The Prefreshman Summer Program, along with all Cornell summer programs, has been moved online, but participants are nonetheless harboring high hopes for their first foray into college life.
PSP is an invitation-based program for incoming freshmen who are students of color, first-generation students or students from low-income backgrounds. The program seeks to provide support to participants as they acclimate to the new academic and social environments at Cornell.
For Adigun Olusola ’24, who plans to study civil engineering, participating in PSP would have been his first visit to Cornell’s campus. He was looking forward to getting a “more exclusive view of campus life,” but expressed concerns about the new online format.
“When it comes to online stuff, I’m not the best at it in terms of keeping focused,” Olusola said. “I like to be engaged in a classroom.”
Incoming ILR student Sahara McElroy ’24 planned to “get a taste for the rigor of courses,” form good study habits and learn about campus resources through PSP, but is now worried about doing so virtually.
“It just won’t be the same as meeting people face to face,” McElroy said, adding that she has similar concerns about the possibility of her first semester of college being moved online.
Tejhan Diallo ’24, an incoming computer science major, noted his disappointment at the reduced social aspect of the virtual program, but remains optimistic about the PSP experience.
Alexandra Williams ’24 describes herself as being “relatively new” to her intended major of architecture and said PSP would allow her to “adjust to the workload” and reduce the stress she anticipates facing as a first-generation black student.
Olusola, who comes from a predominantly black neighborhood and grew up with a father who instilled in him a sense of love and respect for black culture, views PSP as an opportunity to ease into his transition to Cornell, a predominantly white institution.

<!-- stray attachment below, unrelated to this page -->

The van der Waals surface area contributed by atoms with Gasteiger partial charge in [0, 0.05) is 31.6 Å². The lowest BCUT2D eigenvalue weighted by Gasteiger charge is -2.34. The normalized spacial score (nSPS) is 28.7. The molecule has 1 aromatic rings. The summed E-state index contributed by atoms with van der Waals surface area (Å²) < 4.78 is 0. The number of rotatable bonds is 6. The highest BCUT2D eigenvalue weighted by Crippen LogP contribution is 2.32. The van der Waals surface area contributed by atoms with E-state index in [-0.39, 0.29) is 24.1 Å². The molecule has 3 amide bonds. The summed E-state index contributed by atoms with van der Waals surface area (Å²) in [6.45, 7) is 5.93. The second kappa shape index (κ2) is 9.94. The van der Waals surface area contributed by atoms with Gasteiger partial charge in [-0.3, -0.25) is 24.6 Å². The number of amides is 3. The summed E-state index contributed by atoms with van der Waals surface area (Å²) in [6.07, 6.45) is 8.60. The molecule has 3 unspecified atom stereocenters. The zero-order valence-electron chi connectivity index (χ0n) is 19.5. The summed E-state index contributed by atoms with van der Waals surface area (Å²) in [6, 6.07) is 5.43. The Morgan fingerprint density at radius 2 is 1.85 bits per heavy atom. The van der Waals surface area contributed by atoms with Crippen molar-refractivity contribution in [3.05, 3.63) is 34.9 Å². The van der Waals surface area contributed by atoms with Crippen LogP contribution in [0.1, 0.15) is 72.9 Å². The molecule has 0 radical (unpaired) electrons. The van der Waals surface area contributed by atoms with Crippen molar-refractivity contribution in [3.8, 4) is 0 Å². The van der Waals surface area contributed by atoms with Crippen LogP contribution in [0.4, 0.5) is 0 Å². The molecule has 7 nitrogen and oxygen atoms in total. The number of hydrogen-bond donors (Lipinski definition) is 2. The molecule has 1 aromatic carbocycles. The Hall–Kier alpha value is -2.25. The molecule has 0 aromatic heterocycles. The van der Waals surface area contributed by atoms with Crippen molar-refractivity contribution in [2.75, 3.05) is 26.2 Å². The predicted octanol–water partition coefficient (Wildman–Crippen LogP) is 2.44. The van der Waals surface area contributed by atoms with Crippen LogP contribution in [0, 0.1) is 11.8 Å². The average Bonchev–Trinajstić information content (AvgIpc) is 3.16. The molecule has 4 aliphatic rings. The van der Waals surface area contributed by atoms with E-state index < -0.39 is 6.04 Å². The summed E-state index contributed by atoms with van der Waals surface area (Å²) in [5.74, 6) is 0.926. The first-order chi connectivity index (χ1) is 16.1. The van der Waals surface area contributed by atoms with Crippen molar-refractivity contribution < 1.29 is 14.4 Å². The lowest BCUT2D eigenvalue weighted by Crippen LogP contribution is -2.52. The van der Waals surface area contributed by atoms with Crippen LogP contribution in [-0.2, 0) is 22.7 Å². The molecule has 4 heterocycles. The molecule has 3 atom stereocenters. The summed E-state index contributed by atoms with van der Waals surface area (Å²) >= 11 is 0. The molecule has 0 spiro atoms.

Olafunke Fadebi ’24, who plans to study chemistry on a pre-med track, expressed similar concerns about integrating into life at Cornell and hopes to “form close bonds” with fellow PSP students to help her through this process.
“I am used to going to school with mostly minority students, so the possibility of being the only black person or minority in a lecture, discussion or lab is a real fear of mine,” Fadebi said.
Fadebi, an aspiring cardiac surgeon, also plans to utilize PSP’s course offerings to get “a head start” in difficult pre-med courses such as CHEM 2070: General Chemistry.
Students also shared anxieties about encountering imposter syndrome at college.
“Going to an Ivy means going to school with … kids who are just as — if not more — driven and intelligent as me,” said Fadebi, who also expressed concerns about adjusting her “overachiever mentality” to the new realities of college academics.
“I might feel like I don’t belong and that I have to prove myself to others,” Williams said.
Nevertheless, students are eagerly anticipating the start of their college careers, virtual or otherwise.
Diallo expressed excitement about starting a new chapter of his life in Ithaca, and hopes his time at Cornell will provide him with the resources and experience to explore his interests in technology entrepreneurship.
Olusola, who developed a passion for civil engineering after witnessing the destruction of infrastructure by natural disasters like Hurricane Sandy, is looking forward to taking classes in his major and living in the program house Ujamaa.
Meanwhile, McElroy noted the “notoriously rigorous” reading and writing workloads in ILR, but is “up for the challenge.”
Williams praised the College of Architecture, Art and Planning’s close-knit ethos and conveyed her excitement for being in “an environment that allows us to push, motivate, inspire and collaborate with one another.”
“Everything about this feels like a dream,” Fadebi said.